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Audrey Kupferberg: Salt Of The Earth

These days, documentary films are in fashion.  As recently as a decade ago, if you were at a cocktail party and began talking about a documentary you had just seen, your friends or colleagues would have moved towards the buffet table to avoid hearing what you had to say.  Documentaries were considered boring.  With the exception the films of Michael Moore, or Al Gore’s AN INCONVENIENT TRUTH, that could inspire some exciting political conversation, the majority of factual films took a back seat to fiction films.

Now we have so many documentaries which stimulate strong opinions.  Some of the more talked about docs of the summer are WHAT HAPPENED, MISS SIMONE?, a controversial look at jazz legend Nina Simone; LISTEN TO ME MARLON, in which the career and private life of the actor are presented through Marlon Brando’s own voice; and LITTLE WHITE LIE, in which filmmaker Lacey Schwartz explores her mysterious mixed-race roots. 

While each of those films is worthy of discussion, one documentary new to home markets this summer is a standout.  It is called THE SALT OF THE EARTH and deals with the life and the work of a world famous, Brazilian-born social photographer named Sebastiao Salgado.  In this film, the adventurous, meaningful life of Salgado and the amazing photographs that he has taken in war-torn and remote areas of the world over the past four decades leave indelible memories on the viewers.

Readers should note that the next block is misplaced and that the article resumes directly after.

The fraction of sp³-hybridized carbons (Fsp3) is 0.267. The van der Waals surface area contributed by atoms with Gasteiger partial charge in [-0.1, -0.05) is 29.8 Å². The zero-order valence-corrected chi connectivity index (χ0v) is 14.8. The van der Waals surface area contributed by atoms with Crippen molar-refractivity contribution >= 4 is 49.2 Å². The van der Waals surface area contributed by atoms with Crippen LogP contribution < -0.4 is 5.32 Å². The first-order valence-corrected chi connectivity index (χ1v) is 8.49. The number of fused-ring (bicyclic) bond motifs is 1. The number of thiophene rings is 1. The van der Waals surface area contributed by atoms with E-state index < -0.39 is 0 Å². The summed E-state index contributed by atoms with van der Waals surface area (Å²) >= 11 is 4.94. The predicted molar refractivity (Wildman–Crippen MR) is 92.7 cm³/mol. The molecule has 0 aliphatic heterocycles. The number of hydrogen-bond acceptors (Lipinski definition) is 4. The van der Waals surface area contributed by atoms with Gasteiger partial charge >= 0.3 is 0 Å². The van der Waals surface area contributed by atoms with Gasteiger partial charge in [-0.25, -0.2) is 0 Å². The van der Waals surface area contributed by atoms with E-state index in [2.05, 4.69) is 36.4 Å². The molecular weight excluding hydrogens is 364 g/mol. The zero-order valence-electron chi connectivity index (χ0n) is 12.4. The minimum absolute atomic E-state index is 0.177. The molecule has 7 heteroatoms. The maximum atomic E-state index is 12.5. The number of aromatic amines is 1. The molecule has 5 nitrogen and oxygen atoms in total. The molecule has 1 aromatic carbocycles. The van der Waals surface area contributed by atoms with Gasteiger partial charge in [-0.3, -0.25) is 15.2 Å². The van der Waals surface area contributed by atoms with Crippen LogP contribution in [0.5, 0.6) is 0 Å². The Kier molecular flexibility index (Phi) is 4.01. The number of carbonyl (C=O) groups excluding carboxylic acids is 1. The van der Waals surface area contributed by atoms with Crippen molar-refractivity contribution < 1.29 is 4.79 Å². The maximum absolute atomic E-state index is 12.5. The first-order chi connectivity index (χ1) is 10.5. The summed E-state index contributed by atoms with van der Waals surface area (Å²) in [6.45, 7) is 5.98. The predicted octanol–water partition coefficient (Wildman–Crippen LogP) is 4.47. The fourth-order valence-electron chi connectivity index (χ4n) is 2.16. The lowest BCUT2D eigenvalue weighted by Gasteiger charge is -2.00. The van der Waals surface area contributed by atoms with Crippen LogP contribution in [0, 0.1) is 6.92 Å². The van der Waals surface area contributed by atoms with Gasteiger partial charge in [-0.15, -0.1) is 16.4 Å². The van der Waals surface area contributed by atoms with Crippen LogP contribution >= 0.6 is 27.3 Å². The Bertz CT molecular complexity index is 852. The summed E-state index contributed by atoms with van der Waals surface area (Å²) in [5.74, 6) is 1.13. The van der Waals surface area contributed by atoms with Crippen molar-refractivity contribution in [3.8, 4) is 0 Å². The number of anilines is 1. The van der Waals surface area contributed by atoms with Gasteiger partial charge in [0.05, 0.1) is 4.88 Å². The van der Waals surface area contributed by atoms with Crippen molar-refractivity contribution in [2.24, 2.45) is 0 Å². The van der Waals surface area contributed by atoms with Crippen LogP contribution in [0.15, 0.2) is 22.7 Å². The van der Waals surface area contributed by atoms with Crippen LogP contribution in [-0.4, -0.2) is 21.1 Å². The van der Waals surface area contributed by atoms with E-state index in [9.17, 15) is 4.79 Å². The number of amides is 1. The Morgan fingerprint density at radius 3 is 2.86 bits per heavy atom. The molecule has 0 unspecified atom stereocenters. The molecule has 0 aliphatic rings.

For many Americans, the term ‘social phographer” brings forth images of Chelsea Clinton’s wedding or wealthy ladies in big hats enjoying Ascot.  However, the term means something very different when applied to Salgado and his works.  He traveled far beyond locales recognizable to most viewers.  In each, he recorded peoples’ lives.  Often his subjects were tribes or communities that were victimized by natural disasters, dying of hunger or disease.  Sometimes their lives were shattered brutally by the cruelty of human enemies.   

After “staring into the heart of darkness,” especially after photographing the Rwandan genocide, Salgado felt a need to strengthen his faith in humanity.  It was then that he focused his camera lens on the original natural beauty of the planet and indigenous peoples who have been living rudimentary lifestyles for thousands of years.  He began studying the Galapagos Islands and then moved into the vast portions of earth that remain in a state similar to a time of creation.  He calls this theme Genesis.  Part of his intention is to show that the destruction of nature can be reversed. 

THE SALT OF THE EARTH is co-directed by Salgado’s son Juliano RibeiroSalgado and famed German filmmaker WimWenders.   So much of the story of the film is told to us by Salgado himself, and the result is a film that is strong in veracity.   In addition to authenticity, the outstanding aspect of the film is the glimpses of Salgado’s photographs.  They are spectacular images.  In other filmmakers’ hands, the images could have been less dramatically presented.  In Wenders’ experienced hands, they serve as a strong element in the storytelling-- and the stories are amazing and mind-blowing.  Salgado is a brilliant artist, and Wenders is a gifted filmmaker.  Together, they make THE SALT OF THE EARTH a very moving viewing experience.

Audrey Kupferberg is a film and video archivist and appraiser. She is the former Director of Film Studies at the University at Albany and has co-authored several entertainment biographies with her husband and creative partner, Rob Edelman.

The views expressed by commentators are solely those of the authors. They do not necessarily reflect the views of this station or its management.

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